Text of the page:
It’s not like hate mail even bothers me — I kind of love it, because I don’t really know how to process the admiration of others. Bad wiring somewhere in my head, I guess. I know what to do with unprovoked hatred, though. Black guy, survives growing up in the south, that’s a very early lesson. In laughing at it, I still can’t comprehend the thought pattern that goes into it … which brings us here I suppose.

To be fair, I don’t understand much of human behavior. I am able to write characters due to observation, but most people I know don’t even know why they do things. Most of that kind of foolishness, generally, has the common decency to stay out of my inbox. Funny old life.

Playing (Music): “Speechless” by Lady Gaga

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Comics: Commentary Track for the Missing April/May Buy Piles

Posted in blame society, buy pile, cheap publicity, comics reviews, mediocrity, narcissism, randomness, ranting, star wars, wackness, work on May 9th, 2011 by Hannibal Tabu
buy pile commentary track header image

Every week I do a column full of comic book reviews as I’ve done since March 2003 and currently published at Comic Book Resources. Then, after the reviews post, I try to come over to my blog and expand on the thoughts and ideas listed there. Sometimes it’s profound, sometimes it’s gibberish, but it’s always about comics … let’s see what we get this week!

What? This week’s reviews

SERIOUSLY? GONE FOR TWO WEEKS? First of all, shut up.

I overestimated my resources, trying to keep up with blogs, National Poetry Writing Month, the family man thing, the day gig thing and, oh yeah, launching a pop culture phenomenon called Komplicated all in one month. Something had to give. Family’s fine. Komplicated is fine. The rest … we do what we can. That’s no excuse, that’s just how it is.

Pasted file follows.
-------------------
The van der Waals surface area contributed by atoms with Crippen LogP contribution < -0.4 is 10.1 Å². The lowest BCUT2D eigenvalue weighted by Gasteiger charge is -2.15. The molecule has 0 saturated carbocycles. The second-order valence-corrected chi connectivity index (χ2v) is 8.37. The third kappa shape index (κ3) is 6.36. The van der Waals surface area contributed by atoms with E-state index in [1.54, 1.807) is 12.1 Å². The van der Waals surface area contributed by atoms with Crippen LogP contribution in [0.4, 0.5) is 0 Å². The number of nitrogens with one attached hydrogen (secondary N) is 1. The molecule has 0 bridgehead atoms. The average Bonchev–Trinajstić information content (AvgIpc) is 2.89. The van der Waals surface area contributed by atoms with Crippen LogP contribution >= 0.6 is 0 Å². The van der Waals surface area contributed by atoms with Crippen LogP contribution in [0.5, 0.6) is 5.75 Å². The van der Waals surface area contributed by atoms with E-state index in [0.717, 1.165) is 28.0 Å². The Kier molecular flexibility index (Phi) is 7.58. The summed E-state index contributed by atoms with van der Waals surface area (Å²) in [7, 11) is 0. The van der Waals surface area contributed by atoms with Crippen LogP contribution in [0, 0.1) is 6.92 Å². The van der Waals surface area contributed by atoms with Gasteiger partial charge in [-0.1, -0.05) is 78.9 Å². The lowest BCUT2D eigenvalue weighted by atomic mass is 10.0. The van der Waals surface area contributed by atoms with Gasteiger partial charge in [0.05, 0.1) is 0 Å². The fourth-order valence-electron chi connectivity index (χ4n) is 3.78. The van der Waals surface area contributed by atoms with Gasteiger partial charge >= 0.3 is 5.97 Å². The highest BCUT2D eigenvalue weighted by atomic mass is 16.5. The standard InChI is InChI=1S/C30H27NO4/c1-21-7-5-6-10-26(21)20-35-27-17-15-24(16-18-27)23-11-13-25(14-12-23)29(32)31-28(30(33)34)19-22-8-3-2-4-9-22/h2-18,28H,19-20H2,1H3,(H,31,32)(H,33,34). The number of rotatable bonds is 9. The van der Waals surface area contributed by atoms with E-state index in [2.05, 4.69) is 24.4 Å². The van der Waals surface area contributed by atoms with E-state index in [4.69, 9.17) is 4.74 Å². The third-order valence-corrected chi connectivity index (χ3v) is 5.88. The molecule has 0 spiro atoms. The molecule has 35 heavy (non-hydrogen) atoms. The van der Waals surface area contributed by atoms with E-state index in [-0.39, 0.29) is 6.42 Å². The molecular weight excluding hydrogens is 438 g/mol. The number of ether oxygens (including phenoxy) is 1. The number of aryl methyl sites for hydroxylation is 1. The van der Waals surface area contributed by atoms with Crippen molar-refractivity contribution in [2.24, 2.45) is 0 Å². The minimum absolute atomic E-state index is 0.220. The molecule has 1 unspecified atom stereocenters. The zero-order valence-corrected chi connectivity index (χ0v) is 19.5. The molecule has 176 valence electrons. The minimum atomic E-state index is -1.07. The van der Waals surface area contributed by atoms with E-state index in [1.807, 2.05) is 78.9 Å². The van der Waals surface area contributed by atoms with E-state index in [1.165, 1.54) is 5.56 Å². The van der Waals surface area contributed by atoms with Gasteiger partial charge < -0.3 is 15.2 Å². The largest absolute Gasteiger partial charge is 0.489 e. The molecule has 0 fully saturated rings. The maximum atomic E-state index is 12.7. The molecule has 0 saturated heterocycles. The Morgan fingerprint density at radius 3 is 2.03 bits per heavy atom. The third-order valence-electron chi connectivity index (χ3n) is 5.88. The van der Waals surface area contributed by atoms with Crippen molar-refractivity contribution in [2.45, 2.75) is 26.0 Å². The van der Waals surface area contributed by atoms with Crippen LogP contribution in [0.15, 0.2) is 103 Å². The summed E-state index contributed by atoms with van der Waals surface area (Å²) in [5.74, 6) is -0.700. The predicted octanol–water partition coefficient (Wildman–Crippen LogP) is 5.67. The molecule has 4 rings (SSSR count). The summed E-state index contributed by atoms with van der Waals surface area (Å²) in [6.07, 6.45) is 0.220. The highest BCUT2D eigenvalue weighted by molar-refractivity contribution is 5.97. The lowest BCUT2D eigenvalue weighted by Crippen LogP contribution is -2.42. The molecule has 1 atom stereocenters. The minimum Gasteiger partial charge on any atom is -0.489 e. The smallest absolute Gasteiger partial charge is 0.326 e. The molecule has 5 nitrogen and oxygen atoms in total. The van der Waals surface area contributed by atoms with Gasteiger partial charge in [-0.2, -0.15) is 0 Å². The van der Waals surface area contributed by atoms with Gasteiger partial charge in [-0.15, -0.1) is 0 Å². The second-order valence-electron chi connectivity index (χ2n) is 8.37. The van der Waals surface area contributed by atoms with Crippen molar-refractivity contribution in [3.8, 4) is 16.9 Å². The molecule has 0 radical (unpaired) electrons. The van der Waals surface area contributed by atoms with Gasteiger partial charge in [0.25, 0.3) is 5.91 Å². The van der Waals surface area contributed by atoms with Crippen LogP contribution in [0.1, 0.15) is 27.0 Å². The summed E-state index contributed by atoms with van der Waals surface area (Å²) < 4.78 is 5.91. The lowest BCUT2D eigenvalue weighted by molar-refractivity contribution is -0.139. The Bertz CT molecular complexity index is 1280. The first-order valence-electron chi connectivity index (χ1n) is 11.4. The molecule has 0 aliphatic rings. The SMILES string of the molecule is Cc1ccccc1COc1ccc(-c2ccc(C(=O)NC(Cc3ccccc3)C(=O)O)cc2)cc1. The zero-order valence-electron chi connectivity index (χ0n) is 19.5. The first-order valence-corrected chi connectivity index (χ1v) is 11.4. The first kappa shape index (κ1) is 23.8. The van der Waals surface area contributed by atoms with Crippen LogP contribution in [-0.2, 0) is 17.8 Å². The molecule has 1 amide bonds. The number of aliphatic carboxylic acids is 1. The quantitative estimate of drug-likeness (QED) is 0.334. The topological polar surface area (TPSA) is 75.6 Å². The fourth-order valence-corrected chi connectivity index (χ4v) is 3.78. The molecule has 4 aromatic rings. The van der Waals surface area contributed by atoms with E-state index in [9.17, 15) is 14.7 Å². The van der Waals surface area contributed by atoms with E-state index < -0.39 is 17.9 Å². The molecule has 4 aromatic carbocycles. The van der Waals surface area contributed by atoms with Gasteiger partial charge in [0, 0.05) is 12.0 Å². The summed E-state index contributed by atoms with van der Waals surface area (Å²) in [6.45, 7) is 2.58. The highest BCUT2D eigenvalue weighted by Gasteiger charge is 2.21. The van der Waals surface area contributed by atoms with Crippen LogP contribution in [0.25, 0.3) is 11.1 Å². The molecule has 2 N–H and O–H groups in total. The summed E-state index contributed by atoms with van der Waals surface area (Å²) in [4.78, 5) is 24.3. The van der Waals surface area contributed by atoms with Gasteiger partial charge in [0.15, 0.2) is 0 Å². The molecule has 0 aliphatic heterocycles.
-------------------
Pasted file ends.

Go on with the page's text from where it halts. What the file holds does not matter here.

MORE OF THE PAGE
MAY THE FOURTH BE WITH YOU … OR NOT: Comics came out on May 4th, recognized as “Star Wars Day” by those in the know due to being able to sound like Lucas memorable phrase, “may the Force be with you.” There’s May 25th (the day the first movie hit) for purists, but this one is no secret. Were there any Star Wars comics for sale from the license holders, Dark Horse? No. There was, admittedly, one for Free Comic Book Day three days later, but that’s not the same, is it?

I love Star Wars with a passion that borders on being scary. I’ve spent literally thousands of dollars through out my life to help Jett Lucas and hs descendants have college tuition. I get that. The idea that Dark Horse can’t consistently publish a Star Wars comic that I would pay for is inconceivable.

I know what’s wrong, of course. By and large, the artwork has been posterish and lacked dynamism. The stories have been byzantine and lacked quotability, memorable action (aside from Yoda’s Death Star ploy in Infinities, which just lacked visual grandeur) or gripping characterization. Some of that has to do with Lucasfilm’s twitchiness, probably, but still.

Would I ever pitch stories set in the Tatooine sandbox? Dark Horse doesn’t take cold pitches and failing to break into comics the last ten or so years has proven to me that such an approach is like lottery winners getting hit by lightning. Possible, but unlikely. So I pine for saber swinging, star destroying high adventure and move on, keeping my dollars in my pocket.

JUST SAYING: I’m gonna need Steve Rogers to know who S.W.O.R.D. Is. Seriously.

I also need Lex Luthor to be, I dunno, smart. Sometimes, not just off panel.

Yeah, I saw the typo in the Deadpool review that spell check let slide. You have to roll with it sometimes, and I type weird.

I miss Dwayne McDuffie.

THAT’S THE NEWS, AND I AM OUTTA HERE: That’ll do. Be back next week.

Probably.

Playing (Music): “Disappointment” by the Cranberries